1. “Behm et al had subjects perform various trunk-stabilizing exercises with stable and unstable (Swiss ball) conditions. Results indicated that the abdominal stabilizers, LSES (back muscles) and ULES (upper back muscles) exhibited significantly greater activity with the unstable conditions. The 2 most effective exercises for trunk activation were the side bridge and superman”

 

Again is you are weak than doing anything is better than doing nothing. If you have weak muscles, then lifting a spoon is difficult and your muscles will get activated. “Only the strong survive.” I don’t want to activate, I want to get jacked. Why? Because someone that is strong will be able to get their butt off of the toilet at the age of 80, without the use of handrails. Someone that is jacked will not have difficulty getting off of the floor and being a stereotype like on the commercial. People…it is not about turning on muscles. I can turn on my butt muscles by squeezing my ass cheeks together. Activation does not equal functional and surely doesn’t mean strong.

 

The Swiss ball is one of the worst things to be introduced into our profession. That’s right…I said it! We as a profession spend way too much time training unstable situations when the patient needs to get stronger. I can hear the PTs arguing now: “What about balance patients? What about patients that need to walk on unstable surfaces?” Great! Do Swiss ball stuff for this purpose, but stop selling the unstable training as a means to get stronger. I am saying “I AGREE WITH YOU”! Ok, now get rid of the Swiss ball for all other purposes. We are doing the patient a disservice. The logic made sense years ago, but the research just isn’t there.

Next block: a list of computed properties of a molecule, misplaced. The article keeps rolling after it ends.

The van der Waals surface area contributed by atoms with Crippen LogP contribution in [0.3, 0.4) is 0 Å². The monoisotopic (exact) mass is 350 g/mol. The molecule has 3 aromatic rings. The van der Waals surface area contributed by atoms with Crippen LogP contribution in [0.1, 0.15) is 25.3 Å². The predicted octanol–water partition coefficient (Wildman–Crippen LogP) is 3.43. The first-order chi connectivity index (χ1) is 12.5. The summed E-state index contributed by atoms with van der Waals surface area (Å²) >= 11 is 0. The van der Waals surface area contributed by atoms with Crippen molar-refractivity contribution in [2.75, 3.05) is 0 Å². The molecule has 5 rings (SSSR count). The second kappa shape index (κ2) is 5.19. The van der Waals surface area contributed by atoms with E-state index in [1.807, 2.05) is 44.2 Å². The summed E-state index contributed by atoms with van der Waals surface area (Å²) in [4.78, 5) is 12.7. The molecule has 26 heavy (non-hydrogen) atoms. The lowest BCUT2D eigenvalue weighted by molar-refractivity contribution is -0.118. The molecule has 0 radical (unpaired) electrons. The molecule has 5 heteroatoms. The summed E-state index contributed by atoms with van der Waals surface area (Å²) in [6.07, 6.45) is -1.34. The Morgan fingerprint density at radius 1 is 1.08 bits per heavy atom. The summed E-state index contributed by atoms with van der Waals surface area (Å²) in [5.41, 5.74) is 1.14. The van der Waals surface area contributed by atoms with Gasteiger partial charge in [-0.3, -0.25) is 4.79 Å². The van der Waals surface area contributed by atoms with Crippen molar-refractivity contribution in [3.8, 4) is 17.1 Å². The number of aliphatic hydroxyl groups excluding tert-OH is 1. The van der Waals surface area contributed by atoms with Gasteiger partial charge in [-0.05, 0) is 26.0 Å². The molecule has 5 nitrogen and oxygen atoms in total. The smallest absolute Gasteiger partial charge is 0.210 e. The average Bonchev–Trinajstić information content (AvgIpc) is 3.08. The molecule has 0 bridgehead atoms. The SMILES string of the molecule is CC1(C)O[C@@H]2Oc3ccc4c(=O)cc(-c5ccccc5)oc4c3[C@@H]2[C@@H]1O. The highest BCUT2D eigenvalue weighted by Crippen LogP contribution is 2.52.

On a side note: I want as many patients as possible to read this blog. This way the patient can be armed with facts to go into the PT with in order to question the activities that are being performed in the clinic. If I can’t give a good reason for why I am doing what I am doing, then fire me! We are in a day and age in which results will be the driver of our profession. This is already starting to happen with “bundled payments for total joints” ( I highly suggest that you educate yourself on this also. I may or may not write about this soon). We need to make sure that as health professionals that we continue to get smarter and better at what we do. Patients need to continue to educate themselves about their health for two reasons 1. IT’S YOUR BODY! 2. You will challenge your health care provider to either get better or get lost.

 

The two most effective exercises for trunk activation are the side bridge and superman, said no strongman, crossfitter or strongman ever!

 

  1. “Swiss balls have been incorporated into strength training programs on the belief that a labile surface will provide a greater challenge to the trunk muscles, increase the dynamic balance of the user and possibly help to stabilize the spine in order to prevent injuries”